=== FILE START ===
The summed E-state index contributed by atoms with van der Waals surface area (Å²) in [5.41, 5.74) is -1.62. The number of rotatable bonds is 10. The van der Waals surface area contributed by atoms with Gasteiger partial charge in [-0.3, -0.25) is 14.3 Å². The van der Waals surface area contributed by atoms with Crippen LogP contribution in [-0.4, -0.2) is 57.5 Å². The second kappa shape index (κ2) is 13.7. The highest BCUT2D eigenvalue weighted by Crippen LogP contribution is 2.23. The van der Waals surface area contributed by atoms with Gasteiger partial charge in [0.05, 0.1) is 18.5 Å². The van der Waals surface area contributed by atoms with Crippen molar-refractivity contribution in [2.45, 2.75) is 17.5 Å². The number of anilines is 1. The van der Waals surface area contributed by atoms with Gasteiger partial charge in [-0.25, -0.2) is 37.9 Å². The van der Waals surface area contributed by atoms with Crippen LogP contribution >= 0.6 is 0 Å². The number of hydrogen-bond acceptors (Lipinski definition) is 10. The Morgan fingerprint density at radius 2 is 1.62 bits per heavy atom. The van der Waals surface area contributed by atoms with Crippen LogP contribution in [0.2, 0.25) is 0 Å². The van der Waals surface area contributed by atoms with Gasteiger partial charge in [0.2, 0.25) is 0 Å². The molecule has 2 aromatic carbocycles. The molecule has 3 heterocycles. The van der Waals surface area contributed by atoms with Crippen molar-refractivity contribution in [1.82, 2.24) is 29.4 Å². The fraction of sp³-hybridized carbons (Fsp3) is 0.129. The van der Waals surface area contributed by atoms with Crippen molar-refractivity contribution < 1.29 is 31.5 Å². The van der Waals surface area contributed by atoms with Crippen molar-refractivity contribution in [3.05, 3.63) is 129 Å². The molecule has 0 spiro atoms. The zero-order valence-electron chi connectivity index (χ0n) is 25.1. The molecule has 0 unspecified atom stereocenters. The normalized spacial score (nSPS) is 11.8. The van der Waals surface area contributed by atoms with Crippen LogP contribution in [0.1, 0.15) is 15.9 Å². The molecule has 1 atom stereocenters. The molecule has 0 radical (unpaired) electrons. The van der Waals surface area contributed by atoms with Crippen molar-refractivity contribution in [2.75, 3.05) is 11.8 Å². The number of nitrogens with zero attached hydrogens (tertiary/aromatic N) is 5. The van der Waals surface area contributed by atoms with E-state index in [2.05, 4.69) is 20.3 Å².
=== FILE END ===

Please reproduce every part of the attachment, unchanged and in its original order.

The summed E-state index contributed by atoms with van der Waals surface area (Å²) in [5.41, 5.74) is -1.62. The number of rotatable bonds is 10. The van der Waals surface area contributed by atoms with Gasteiger partial charge in [-0.3, -0.25) is 14.3 Å². The van der Waals surface area contributed by atoms with Crippen LogP contribution in [-0.4, -0.2) is 57.5 Å². The second kappa shape index (κ2) is 13.7. The highest BCUT2D eigenvalue weighted by Crippen LogP contribution is 2.23. The van der Waals surface area contributed by atoms with Gasteiger partial charge in [0.05, 0.1) is 18.5 Å². The van der Waals surface area contributed by atoms with Crippen molar-refractivity contribution in [2.45, 2.75) is 17.5 Å². The number of anilines is 1. The van der Waals surface area contributed by atoms with Gasteiger partial charge in [-0.25, -0.2) is 37.9 Å². The van der Waals surface area contributed by atoms with Crippen LogP contribution >= 0.6 is 0 Å². The number of hydrogen-bond acceptors (Lipinski definition) is 10. The Morgan fingerprint density at radius 2 is 1.62 bits per heavy atom. The van der Waals surface area contributed by atoms with Crippen LogP contribution in [0.2, 0.25) is 0 Å². The van der Waals surface area contributed by atoms with Gasteiger partial charge in [0.2, 0.25) is 0 Å². The molecule has 2 aromatic carbocycles. The molecule has 3 heterocycles. The van der Waals surface area contributed by atoms with Crippen molar-refractivity contribution in [1.82, 2.24) is 29.4 Å². The fraction of sp³-hybridized carbons (Fsp3) is 0.129. The van der Waals surface area contributed by atoms with Crippen molar-refractivity contribution < 1.29 is 31.5 Å². The van der Waals surface area contributed by atoms with Crippen molar-refractivity contribution in [3.05, 3.63) is 129 Å². The molecule has 0 spiro atoms. The zero-order valence-electron chi connectivity index (χ0n) is 25.1. The molecule has 0 unspecified atom stereocenters. The normalized spacial score (nSPS) is 11.8. The van der Waals surface area contributed by atoms with Crippen LogP contribution in [0.1, 0.15) is 15.9 Å². The molecule has 1 atom stereocenters. The molecule has 0 radical (unpaired) electrons. The van der Waals surface area contributed by atoms with Crippen molar-refractivity contribution in [2.75, 3.05) is 11.8 Å². The number of nitrogens with zero attached hydrogens (tertiary/aromatic N) is 5. The van der Waals surface area contributed by atoms with E-state index in [2.05, 4.69) is 20.3 Å².